Pristap was home-schooled, but that never changed his passion for Springfield athletics, and the mascot brought out the best in him.

HOLLAND, Ohio — A mascot can add so much to a sports experience. If you’re at a game, they can pump up the crowd or liven up the event.

But for Jackson Pristap, it helped get him off the field and into the game.

Sometimes we can’t measure success by winning on the field or court. Sometimes the gain can be measured by how much we give to others.

“I always thought Springfield was just a community,” Springfield cheerleading coach Megan Cantu said. “What can we do to attract as many people as possible? Including people who don’t necessarily call our school home, but want to support us. Every time someone from our community reaches out to us, it really shows that Springfield is strong and how we go in there and perform and each one of us is part of the family.”

Jackson Pristap was home-schooled, but that didn’t change his passion for athletics at Springfield. Being a mascot has always been at the top of his dream list. He fell in love with the idea as a child and knew it was exactly where he was meant to be.

“I’ve always loved Muddy the Dirty Chicken and Spike the Walleye,” Pristap said. “I wanted to see what other professional teams had. I went through all the different professional leagues and saw what mascots they had. I just fell in love with the concept and wanted to be a part of it at some point in my life. When I had the chance to do it, I thought, “Why ask me?” Of course I will.”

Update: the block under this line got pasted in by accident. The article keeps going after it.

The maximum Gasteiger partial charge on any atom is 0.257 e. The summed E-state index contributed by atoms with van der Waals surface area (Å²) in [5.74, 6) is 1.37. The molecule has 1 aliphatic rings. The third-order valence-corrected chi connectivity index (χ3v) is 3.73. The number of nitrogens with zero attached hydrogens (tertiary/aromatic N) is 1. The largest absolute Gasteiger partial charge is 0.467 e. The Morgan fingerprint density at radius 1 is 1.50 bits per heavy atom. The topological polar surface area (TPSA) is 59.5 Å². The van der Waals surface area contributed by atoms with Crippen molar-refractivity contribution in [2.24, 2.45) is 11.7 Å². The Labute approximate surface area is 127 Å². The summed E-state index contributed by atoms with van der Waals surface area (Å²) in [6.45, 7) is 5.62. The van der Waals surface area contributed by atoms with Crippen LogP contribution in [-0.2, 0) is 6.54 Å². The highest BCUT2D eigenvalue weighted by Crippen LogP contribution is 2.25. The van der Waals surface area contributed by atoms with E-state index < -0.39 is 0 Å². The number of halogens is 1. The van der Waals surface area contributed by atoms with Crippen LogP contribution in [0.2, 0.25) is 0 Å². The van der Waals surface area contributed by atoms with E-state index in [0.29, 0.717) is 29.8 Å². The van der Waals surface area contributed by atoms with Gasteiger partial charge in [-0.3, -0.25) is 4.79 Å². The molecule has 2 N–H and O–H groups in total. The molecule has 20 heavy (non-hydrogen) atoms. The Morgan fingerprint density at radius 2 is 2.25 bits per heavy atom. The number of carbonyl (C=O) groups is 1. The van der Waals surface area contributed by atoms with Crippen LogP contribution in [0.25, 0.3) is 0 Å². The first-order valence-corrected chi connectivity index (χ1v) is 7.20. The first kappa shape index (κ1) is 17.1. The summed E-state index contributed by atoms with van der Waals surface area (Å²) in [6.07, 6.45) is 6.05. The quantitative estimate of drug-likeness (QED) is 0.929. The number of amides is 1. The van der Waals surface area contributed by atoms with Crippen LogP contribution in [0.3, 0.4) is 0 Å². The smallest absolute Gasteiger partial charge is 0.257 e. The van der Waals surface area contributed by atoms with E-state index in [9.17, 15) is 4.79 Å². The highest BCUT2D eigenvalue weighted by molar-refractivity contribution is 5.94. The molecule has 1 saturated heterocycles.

The connection started with a simple email. Jackson’s father asked if there was an opening, and luckily there was. That was four years ago and he has never looked back. The skills he acquired behind the mask began to be applied in his everyday life.

“When I was in eighth grade, I had a really hard time talking to people outside of my friend group,” Pristap said. “While it’s still not very easy, it’s definitely easier than it used to be.”

“I think it helped a lot with his confidence,” said Jackson’s father, Mark Pristap. “It gives him something to be excited about every year, something he really loves to do.”

Jackson’s time as the Blue Devil mascot has come to an end, but he got his moment of glory on the first day of the football season. He was able to remove his mask for the first time in four years to reveal himself to the crowd. It’s a moment he won’t soon forget.

– It’s bitter, – said Pristap. “I had a great time during senior day last year, even though I knew it was my last football game. All the support that everyone gave me, especially during my senior years, it’s sad that it’s coming to an end, but I’m happy because people look up to you now in that regard.”

Jackson’s life has changed as a result of being the Blue Devils’ mascot for the past four years, but he’s also helped a lot of people in Springfield.


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